A sophisticated robot is a smarter robot, but it’s also much more expensive and harder to build. A simple robot is a dumber robot, but get many of them to work together and you can accomplish something greater than the whole. Publishing today in Science, Harvard scientists have found that balance between simple and sophisticated, creating the largest swarm of self-organizing robots to date.
The future of robotics probably won’t be large, humanoid automatons building our cities and exploring dangerous environments. Rather, researchers are looking to the intelligence of the swarm. Imagine if we could one day program legions of microscopic robots to act as a kind of machine matter. They could run like the cells of a super-organism, making tools or objects at a whim, accomplishing tasks, and re-shaping themselves like a 3D printer without the printer.
We aren’t quite at programmable robot goop yet, partly because it’s hard to get a lot of robots to work together. Currently, most efforts to harness a robot swarm fail to get 100 robots or more acting as one. This new study out of Harvard boasts 1,024.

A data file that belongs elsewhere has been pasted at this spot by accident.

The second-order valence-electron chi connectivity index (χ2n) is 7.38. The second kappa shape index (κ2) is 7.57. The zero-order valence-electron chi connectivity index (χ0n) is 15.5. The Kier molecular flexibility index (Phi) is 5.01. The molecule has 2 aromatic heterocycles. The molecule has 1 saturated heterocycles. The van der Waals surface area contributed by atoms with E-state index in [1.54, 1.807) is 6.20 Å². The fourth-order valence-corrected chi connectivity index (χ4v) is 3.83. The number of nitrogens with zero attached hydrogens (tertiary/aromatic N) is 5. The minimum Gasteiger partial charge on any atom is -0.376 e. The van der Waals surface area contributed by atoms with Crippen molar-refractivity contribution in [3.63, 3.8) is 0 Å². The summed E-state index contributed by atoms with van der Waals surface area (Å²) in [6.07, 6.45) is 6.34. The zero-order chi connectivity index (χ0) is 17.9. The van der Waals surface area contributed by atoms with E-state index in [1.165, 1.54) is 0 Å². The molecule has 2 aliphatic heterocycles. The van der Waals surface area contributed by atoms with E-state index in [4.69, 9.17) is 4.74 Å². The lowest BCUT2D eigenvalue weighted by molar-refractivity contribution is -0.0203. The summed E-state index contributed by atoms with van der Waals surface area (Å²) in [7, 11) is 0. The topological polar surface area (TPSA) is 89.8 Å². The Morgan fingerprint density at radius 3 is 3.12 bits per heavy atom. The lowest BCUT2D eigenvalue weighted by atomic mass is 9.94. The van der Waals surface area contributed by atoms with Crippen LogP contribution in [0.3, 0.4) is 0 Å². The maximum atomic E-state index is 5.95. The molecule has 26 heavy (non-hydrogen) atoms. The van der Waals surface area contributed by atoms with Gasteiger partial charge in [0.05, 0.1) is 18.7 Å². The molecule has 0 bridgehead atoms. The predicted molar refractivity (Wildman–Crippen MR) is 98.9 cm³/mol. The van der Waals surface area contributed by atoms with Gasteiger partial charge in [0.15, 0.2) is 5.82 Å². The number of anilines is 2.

The robots themselves — dubbed Kilobots — are of the simple and dumb variety, but they get the job done. Equipped with three vibrating legs (they move around like you cell phone does on vibrate), a processor, and infrared transmitter/receiver, these penny-sized robots communicate with each other via infrared light. What makes them special though is the algorithms that govern them. Each of the 1,024 robots only costs about 14 dollars each, so the secret behind their being able to form any two-dimensional shape is indeed the infrared language they blink to each other.
To form a shape, four “seed robots” are placed at the point where an imaginary origin of a X and Y coordinate system would be. Then, one by one, the Kilobots buzz past each other, measuring relative distances like how far they are from the next robot or from the edge of the shape they are supposed to make.
Once a Kilobot is inside the shape the group intends to make, it follows the outside edge of the initial mass of robots until it bumps into the Kilobot in front of it or it reaches the coordinates of the edge (based on those four seed robots). All the swarm needs are the first set of instructions from the researchers, and off they go without any further assistance or programming.
The next step is better programming and smaller, more adaptable robots. Once the algorithms get faster and the robots can communicate more efficiently, we will be able to direct more and more of them. That’s when we start thinking about how to get them to link together to form tools, structures, or Voltron (hopefully).
IMAGE: Michael Rubenstein, Harvard University